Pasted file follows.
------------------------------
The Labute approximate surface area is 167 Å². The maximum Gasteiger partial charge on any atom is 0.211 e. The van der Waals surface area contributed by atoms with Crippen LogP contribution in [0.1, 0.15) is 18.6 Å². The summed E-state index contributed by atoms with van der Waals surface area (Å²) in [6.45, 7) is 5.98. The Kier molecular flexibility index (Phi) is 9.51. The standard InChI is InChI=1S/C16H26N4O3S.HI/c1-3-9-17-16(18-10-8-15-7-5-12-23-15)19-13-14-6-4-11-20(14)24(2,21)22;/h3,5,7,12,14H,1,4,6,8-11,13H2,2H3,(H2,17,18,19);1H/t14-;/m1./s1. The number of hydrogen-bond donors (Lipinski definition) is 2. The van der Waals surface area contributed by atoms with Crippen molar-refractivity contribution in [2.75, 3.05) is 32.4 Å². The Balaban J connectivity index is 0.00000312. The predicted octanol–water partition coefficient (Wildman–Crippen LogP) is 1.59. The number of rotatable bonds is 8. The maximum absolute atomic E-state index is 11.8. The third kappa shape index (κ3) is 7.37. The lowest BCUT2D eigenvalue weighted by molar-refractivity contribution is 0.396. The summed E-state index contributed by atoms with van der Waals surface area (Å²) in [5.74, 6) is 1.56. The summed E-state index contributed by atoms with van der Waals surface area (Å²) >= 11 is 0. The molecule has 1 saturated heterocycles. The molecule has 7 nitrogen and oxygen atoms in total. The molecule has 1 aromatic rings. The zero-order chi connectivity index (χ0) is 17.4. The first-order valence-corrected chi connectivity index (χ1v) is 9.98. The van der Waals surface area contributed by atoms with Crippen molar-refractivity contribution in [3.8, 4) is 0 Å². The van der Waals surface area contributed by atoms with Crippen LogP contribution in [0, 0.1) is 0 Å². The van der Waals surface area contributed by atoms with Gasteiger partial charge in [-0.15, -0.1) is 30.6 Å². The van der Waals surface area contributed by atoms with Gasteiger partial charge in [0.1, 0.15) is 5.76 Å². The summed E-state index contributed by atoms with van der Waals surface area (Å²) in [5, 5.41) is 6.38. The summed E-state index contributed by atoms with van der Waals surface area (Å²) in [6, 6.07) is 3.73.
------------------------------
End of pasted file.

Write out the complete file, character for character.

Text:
The Labute approximate surface area is 167 Å². The maximum Gasteiger partial charge on any atom is 0.211 e. The van der Waals surface area contributed by atoms with Crippen LogP contribution in [0.1, 0.15) is 18.6 Å². The summed E-state index contributed by atoms with van der Waals surface area (Å²) in [6.45, 7) is 5.98. The Kier molecular flexibility index (Phi) is 9.51. The standard InChI is InChI=1S/C16H26N4O3S.HI/c1-3-9-17-16(18-10-8-15-7-5-12-23-15)19-13-14-6-4-11-20(14)24(2,21)22;/h3,5,7,12,14H,1,4,6,8-11,13H2,2H3,(H2,17,18,19);1H/t14-;/m1./s1. The number of hydrogen-bond donors (Lipinski definition) is 2. The van der Waals surface area contributed by atoms with Crippen molar-refractivity contribution in [2.75, 3.05) is 32.4 Å². The Balaban J connectivity index is 0.00000312. The predicted octanol–water partition coefficient (Wildman–Crippen LogP) is 1.59. The number of rotatable bonds is 8. The maximum absolute atomic E-state index is 11.8. The third kappa shape index (κ3) is 7.37. The lowest BCUT2D eigenvalue weighted by molar-refractivity contribution is 0.396. The summed E-state index contributed by atoms with van der Waals surface area (Å²) in [5.74, 6) is 1.56. The summed E-state index contributed by atoms with van der Waals surface area (Å²) >= 11 is 0. The molecule has 1 saturated heterocycles. The molecule has 7 nitrogen and oxygen atoms in total. The molecule has 1 aromatic rings. The zero-order chi connectivity index (χ0) is 17.4. The first-order valence-corrected chi connectivity index (χ1v) is 9.98. The van der Waals surface area contributed by atoms with Crippen molar-refractivity contribution in [3.8, 4) is 0 Å². The van der Waals surface area contributed by atoms with Crippen LogP contribution in [0, 0.1) is 0 Å². The van der Waals surface area contributed by atoms with Gasteiger partial charge in [-0.15, -0.1) is 30.6 Å². The van der Waals surface area contributed by atoms with Gasteiger partial charge in [0.1, 0.15) is 5.76 Å². The summed E-state index contributed by atoms with van der Waals surface area (Å²) in [5, 5.41) is 6.38. The summed E-state index contributed by atoms with van der Waals surface area (Å²) in [6, 6.07) is 3.73.